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If you are a new Nix adept and want to package some new software, you will benefit from reading existing Nix package descriptions. The more you read, the faster you'll be able to build your package. I've even based a "Generic Algorithm on Doing Packaging Using Existing Knowledge" on this fact.

The nixpkgs manual describes the standard workflow to adding packages to nixpkgs. Be sure to read this one first.

NOTE1: If you have time, read Nix Pills first
NOTE2: If you have even more time, read Nix manual to get familiar with Nix syntax
NOTE3: If you definitely have lots of time, then read Nixpkgs manual
  1. Detect package building category. It may be something simple, that requires gcc and make only, or it may be a python library, or it may be a python application, or it may be any other LANGUAGE library/application, or it may be Qt applications, or it may be a Gnome application, or it does uses Mono/wine under a hood, or it vendors it's dependencies, or it is closed source/binary redistributable, or it uses CMake/any other alternative build tool, or it actually is a compiler, ... There are lots of such build categories, and it often isn't reflected at hierarchy level in Nixpkgs source tree.

  2. Try grepping for building category keywords in Nixpkgs source. Find some example packages, review them and copy one of them as a new expression for your package. Too bad if you didn't find anything, then you should read Nix Pills first and skim through several package expressions in Nixpkgs source to be able to write your own.

  3. Build it without changes, just to test if it builds

  4. Modify source URL and sha256. Don't forget about that sha256 stuff! What I do, I change the last symbol of the sha256, let the package fail, and then paste the correct sha256 again into expression. There are also various prefetch techniques

  5. Run nix-shell on this expression (for example: nix-shell '<nixpkgs>' -A hello). Then run in order:

    $ unpackPhase
    $ patchPhase
    $ configurePhase
    $ buildPhase

    (visit stdenv-phases chapter to learn more about phases)

    You may need to run $ eval "$configurePhase" sometimes if the build expression overrides that phase.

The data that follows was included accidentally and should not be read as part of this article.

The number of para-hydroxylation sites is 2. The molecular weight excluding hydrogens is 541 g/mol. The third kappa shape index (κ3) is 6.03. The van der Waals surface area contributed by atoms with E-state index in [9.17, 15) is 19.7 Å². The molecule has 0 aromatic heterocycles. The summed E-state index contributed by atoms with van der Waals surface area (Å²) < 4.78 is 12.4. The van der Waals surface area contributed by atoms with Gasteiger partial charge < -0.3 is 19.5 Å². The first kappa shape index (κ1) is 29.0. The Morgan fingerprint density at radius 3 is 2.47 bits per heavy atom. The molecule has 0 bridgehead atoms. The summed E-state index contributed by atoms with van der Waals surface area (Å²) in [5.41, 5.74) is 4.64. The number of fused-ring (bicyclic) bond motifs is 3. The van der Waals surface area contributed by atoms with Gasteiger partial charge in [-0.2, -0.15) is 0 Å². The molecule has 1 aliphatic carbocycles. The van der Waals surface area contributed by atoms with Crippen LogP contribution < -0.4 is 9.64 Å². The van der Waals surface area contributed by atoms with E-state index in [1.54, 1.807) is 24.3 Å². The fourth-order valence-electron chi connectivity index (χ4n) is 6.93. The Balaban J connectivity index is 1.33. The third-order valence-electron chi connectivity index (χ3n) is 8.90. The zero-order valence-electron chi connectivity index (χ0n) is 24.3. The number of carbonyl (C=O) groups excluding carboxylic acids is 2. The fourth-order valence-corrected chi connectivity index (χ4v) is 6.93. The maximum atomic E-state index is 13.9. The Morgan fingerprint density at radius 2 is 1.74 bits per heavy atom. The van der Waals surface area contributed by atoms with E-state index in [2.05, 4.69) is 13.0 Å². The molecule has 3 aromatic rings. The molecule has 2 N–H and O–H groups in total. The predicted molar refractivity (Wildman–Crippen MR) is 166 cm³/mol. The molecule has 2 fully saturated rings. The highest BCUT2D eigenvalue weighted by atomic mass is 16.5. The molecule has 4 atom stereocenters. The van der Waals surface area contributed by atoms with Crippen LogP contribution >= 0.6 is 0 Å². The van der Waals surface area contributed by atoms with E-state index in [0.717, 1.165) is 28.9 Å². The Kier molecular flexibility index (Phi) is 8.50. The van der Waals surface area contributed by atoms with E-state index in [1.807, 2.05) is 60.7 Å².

It most likely will fail.

  1. Try to find the failure category. It may be headers not found, library not found, executable not found, compiler not found, wrong build system, empty result, and many many more... But solutions to these problems are a bit more controllable:
    1. buildInput dependency missing
    2. source requires patching
    3. you should enter a subdir first
    4. you should specify correct build parameters
    5. patchShebangs should be run first
    6. ....

    Don't hesitate to learn from other package manager expressions, like AUR.

  2. Apply a fix, exit nix-shell and enter it again. Do steps 6-7 while there are problems.

  3. After you get the buildPhase to pass and produce correct binaries/libraries, it's time for theinstallPhase. There are two ways: either you do package development under root and have write access to Nix store inside nix-shell, or you simply run nix-build on you expression, so Nix will perform it's installPhase.

    In the first case, you can run

    $ installPhase

    directly and examine using tree $out in your package files. If something is missing or too many, fix the postInstallPhase or preInstallPhase or installPhase in your expression.

  1. At this point you should have something that is both buildable and packageable. It still may not be runnable. Run the binaries to find any hidden dependencies, or patches required, or wrapper required, or patchelf required, or ... In general, I use Google and search in Nixpkgs issue tracker related problems.

  2. After all the modifications, package should be buildable, runnable and should be self-sufficient. You may add meta section, but it isn't strictly required if you don't plan to publish your result.